The watches put away, his eyes went to the clock that he was making in his spare moments. There had been no time to work at it tonight but he could spend a moment or two before it in adoration. He was always making a clock in his spare moments, most of them after the patterns of the older craftsmen whom he loved the best, but enriched always with some touch of genius that was all his own. Isaac was artist as well as craftsman. He did not need to employ another man to design his clock cases or do his marquetry for him. What his imagination conceived his own brain and hand and eye could bring to perfection without help from another. But he did sometimes wish he could have had an apprentice, not only to tramp around the city with watches and clocks and serve in the shop but to be his pupil. He was a born teacher and he would have liked to impart his knowledge. But it was impossible. The seven years' training insisted upon by the Clockmakers' Company, five years as apprentice and two as journeyman, and then the necessity of producing a masterpiece that could be approved by the Company before the apprentice could be admitted to be a workmaster, was daunting to poor boys in provincial cities, and if one here or there should aspire to it he preferred to go to London as Isaac himself had done. Yet he went on hankering for the unattainable, for with a good apprentice to help him he would have had more time for the creation of the clocks that he seldom failed to sell when they appeared in his shop window, so lovely were they and so cheap. He had no idea of money; he mostly forgot to send his bills in and he delighted in mending the watches of poor men for nothing. He had no idea either of the value of his clocks but even if he had known that in the next century they would be eagerly sought after in the sale rooms of Europe he would still have sold them as cheaply as he could to the men and women of the city, because he loved the city. It was his city. He had been born within its walls and had never left it except for those seven years in London.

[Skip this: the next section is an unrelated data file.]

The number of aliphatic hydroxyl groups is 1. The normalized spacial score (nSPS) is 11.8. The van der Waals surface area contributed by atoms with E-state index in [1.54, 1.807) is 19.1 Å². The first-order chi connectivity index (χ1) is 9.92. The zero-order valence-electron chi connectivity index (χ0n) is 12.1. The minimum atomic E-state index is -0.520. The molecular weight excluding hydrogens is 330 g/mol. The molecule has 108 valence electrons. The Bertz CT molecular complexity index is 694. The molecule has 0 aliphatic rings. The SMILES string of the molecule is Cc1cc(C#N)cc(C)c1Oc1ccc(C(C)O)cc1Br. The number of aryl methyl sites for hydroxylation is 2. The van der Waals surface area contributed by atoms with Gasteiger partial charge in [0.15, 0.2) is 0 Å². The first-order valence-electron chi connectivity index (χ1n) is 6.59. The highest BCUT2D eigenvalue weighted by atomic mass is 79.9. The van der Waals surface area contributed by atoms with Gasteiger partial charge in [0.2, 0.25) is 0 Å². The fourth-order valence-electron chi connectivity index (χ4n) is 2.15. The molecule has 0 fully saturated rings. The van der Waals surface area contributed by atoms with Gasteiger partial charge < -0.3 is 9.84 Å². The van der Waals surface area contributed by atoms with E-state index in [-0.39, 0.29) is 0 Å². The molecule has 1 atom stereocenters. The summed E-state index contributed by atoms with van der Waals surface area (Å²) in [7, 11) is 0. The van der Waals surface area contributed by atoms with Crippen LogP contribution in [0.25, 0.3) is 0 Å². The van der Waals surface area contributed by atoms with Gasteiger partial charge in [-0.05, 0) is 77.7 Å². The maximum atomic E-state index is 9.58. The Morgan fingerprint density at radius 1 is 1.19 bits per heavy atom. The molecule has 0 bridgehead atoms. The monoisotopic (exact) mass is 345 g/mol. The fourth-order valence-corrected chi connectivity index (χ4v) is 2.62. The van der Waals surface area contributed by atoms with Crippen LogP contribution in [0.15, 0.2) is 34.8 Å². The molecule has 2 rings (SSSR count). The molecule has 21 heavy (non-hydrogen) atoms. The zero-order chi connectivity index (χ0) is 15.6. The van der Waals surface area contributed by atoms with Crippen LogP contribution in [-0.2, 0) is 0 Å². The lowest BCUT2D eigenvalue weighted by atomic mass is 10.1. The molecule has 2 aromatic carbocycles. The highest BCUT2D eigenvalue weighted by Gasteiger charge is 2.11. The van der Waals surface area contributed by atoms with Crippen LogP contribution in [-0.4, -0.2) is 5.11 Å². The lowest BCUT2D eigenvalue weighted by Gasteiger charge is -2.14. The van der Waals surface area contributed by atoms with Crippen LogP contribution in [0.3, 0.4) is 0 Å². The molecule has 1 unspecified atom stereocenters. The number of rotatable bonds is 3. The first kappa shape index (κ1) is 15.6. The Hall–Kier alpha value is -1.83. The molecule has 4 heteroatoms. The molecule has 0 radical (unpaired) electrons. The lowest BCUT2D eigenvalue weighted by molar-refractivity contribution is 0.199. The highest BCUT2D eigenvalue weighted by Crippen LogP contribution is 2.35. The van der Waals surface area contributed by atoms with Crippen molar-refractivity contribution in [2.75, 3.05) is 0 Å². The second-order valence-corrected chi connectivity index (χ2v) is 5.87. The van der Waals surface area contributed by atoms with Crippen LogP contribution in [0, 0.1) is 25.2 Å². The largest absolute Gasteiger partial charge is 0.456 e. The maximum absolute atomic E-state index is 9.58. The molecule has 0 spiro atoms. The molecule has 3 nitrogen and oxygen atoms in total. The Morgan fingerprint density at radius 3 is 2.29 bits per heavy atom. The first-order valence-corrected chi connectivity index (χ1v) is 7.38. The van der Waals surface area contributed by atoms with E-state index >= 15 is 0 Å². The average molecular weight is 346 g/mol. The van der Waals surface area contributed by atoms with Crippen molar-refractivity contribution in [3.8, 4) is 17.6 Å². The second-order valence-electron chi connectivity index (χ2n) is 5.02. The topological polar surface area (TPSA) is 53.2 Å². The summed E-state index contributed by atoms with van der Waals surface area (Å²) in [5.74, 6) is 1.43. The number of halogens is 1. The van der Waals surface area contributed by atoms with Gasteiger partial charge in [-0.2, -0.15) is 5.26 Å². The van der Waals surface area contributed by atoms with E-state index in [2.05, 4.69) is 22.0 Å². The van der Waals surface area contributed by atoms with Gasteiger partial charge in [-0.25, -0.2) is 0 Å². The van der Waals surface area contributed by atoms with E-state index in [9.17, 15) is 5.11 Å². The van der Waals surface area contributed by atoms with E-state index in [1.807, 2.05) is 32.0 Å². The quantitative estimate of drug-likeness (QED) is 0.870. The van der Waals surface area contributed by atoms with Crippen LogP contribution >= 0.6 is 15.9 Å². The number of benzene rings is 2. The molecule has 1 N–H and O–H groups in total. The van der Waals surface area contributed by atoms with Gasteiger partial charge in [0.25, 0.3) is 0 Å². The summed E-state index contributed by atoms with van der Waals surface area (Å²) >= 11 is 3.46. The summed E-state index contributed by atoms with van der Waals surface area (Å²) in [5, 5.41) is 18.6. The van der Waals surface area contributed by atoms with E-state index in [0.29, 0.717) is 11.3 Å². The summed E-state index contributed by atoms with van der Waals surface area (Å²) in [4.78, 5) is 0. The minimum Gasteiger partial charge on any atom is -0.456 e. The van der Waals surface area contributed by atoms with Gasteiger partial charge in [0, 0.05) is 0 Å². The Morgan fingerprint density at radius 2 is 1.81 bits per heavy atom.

The clock that Isaac was making now he did not visualize in his shop window because it was so much a part of him that he could have as easily visualized his eyes or brain or hands in the window as this clock. He did not think about its future because it was the future. He did not consciously tell himself that it was his eternity but he had a confused idea that the dark would not entirely get him while the pulse beat on in this clock.
Standing before the solid oak table which was sacred to his clock alone, his heart beat high with joy at what he saw. No one else would have seen anything except a confused jumble of mechanism, but Isaac saw his clock as it would be. He saw the accomplished thing and knew that he would make it, and that it would be his masterpiece. Like all creators, he knew well that strange feeling of movement within the spirit, comparable only to the first movement of the child within the womb, which causes the victim to say perhaps with excitement, perhaps with exasperation or exhaustion, "There is a new poem, a new picture, a new symphony coming, heaven help me." The movement had been unusually strong when he first knew about this clock.
It was to be a lantern clock in the style of the late seventeenth century, the kind of timepiece Tompion himself had so delighted to create, the clock face surmounted by a fret that hid the base of the bell above. Isaac nearly always used the traditional eastern counties fret, a simple design that he liked, but for this clock he was designing his own, inspired by the famous Gothic fret which Tompion had been so fond of, only instead of the two dolphins and the flowers and fruit he saw two swans and the beautiful arrowhead reeds that grew upon the riverbank outside the city wall. Isaac could paint on ivory with the skill of a miniaturist, and his clock face was to be a dial of the heavens. The twelve hours were to be the twelve signs of the zodiac, painted small and delicate in the clearest and loveliest colors he could encompass. Each picture lived already in his mind, completely visualized down to the last scale on the glittering silver fish at twelve o'clock and the golden points of the little shoes the Virgin wore peeping from beneath her blue cloak at six o'clock.
Excerpted from The Dean's Watch by Elizabeth Goudge. Copyright © 1960 Elizabeth Goudge. Excerpted by permission of Hendrickson Publishers Marketing, LLC.
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Posted August 5, 2006
exquisite, unforgettable characters. some of the saddest (the watchmaker's sister) and most admirable (the dean) characters i've ever met. superbly written. Ms. Goudge continually suprises and delights me with her wonderful writting. beautiful devotional literature full of well-stated truths.